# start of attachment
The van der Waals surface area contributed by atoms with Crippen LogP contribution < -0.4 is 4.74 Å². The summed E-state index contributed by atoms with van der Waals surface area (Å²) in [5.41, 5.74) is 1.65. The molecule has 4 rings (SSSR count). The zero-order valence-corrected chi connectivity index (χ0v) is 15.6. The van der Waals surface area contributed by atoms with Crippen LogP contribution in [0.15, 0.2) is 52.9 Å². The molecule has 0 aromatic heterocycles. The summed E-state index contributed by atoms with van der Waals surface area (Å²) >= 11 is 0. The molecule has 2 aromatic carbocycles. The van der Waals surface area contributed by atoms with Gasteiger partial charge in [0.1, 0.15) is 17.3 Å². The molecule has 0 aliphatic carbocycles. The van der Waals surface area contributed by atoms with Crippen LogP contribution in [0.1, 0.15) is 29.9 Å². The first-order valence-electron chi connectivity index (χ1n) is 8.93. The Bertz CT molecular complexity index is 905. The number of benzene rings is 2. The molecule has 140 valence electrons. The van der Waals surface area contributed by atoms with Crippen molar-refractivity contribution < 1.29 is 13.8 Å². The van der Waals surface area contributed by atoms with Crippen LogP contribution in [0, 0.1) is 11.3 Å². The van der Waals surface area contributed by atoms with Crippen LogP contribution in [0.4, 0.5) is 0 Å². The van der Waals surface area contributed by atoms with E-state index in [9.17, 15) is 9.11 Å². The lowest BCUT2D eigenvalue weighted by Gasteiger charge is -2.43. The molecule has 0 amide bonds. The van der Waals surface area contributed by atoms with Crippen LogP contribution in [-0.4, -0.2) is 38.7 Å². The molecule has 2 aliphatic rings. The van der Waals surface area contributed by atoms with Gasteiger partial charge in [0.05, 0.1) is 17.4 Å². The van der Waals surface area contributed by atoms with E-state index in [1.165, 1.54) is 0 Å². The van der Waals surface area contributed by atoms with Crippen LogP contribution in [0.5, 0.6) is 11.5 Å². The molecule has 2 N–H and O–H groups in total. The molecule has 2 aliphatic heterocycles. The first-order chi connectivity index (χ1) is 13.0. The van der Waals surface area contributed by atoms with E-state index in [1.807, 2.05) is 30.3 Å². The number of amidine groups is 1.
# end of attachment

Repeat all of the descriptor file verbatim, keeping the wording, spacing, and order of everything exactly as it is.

The van der Waals surface area contributed by atoms with Crippen LogP contribution < -0.4 is 4.74 Å². The summed E-state index contributed by atoms with van der Waals surface area (Å²) in [5.41, 5.74) is 1.65. The molecule has 4 rings (SSSR count). The zero-order valence-corrected chi connectivity index (χ0v) is 15.6. The van der Waals surface area contributed by atoms with Crippen LogP contribution in [0.15, 0.2) is 52.9 Å². The molecule has 0 aromatic heterocycles. The summed E-state index contributed by atoms with van der Waals surface area (Å²) >= 11 is 0. The molecule has 2 aromatic carbocycles. The van der Waals surface area contributed by atoms with Gasteiger partial charge in [0.1, 0.15) is 17.3 Å². The molecule has 0 aliphatic carbocycles. The van der Waals surface area contributed by atoms with Crippen LogP contribution in [0.1, 0.15) is 29.9 Å². The first-order valence-electron chi connectivity index (χ1n) is 8.93. The Bertz CT molecular complexity index is 905. The number of benzene rings is 2. The molecule has 140 valence electrons. The van der Waals surface area contributed by atoms with Crippen molar-refractivity contribution < 1.29 is 13.8 Å². The van der Waals surface area contributed by atoms with Crippen LogP contribution in [0, 0.1) is 11.3 Å². The van der Waals surface area contributed by atoms with Crippen LogP contribution in [0.4, 0.5) is 0 Å². The van der Waals surface area contributed by atoms with E-state index in [9.17, 15) is 9.11 Å². The lowest BCUT2D eigenvalue weighted by Gasteiger charge is -2.43. The molecule has 0 amide bonds. The van der Waals surface area contributed by atoms with Crippen LogP contribution in [-0.4, -0.2) is 38.7 Å². The molecule has 2 aliphatic rings. The van der Waals surface area contributed by atoms with Gasteiger partial charge in [0.05, 0.1) is 17.4 Å². The van der Waals surface area contributed by atoms with E-state index in [1.165, 1.54) is 0 Å². The van der Waals surface area contributed by atoms with Crippen LogP contribution in [0.5, 0.6) is 11.5 Å². The molecule has 2 N–H and O–H groups in total. The molecule has 2 aliphatic heterocycles. The first-order chi connectivity index (χ1) is 13.0. The van der Waals surface area contributed by atoms with E-state index in [1.807, 2.05) is 30.3 Å². The number of amidine groups is 1.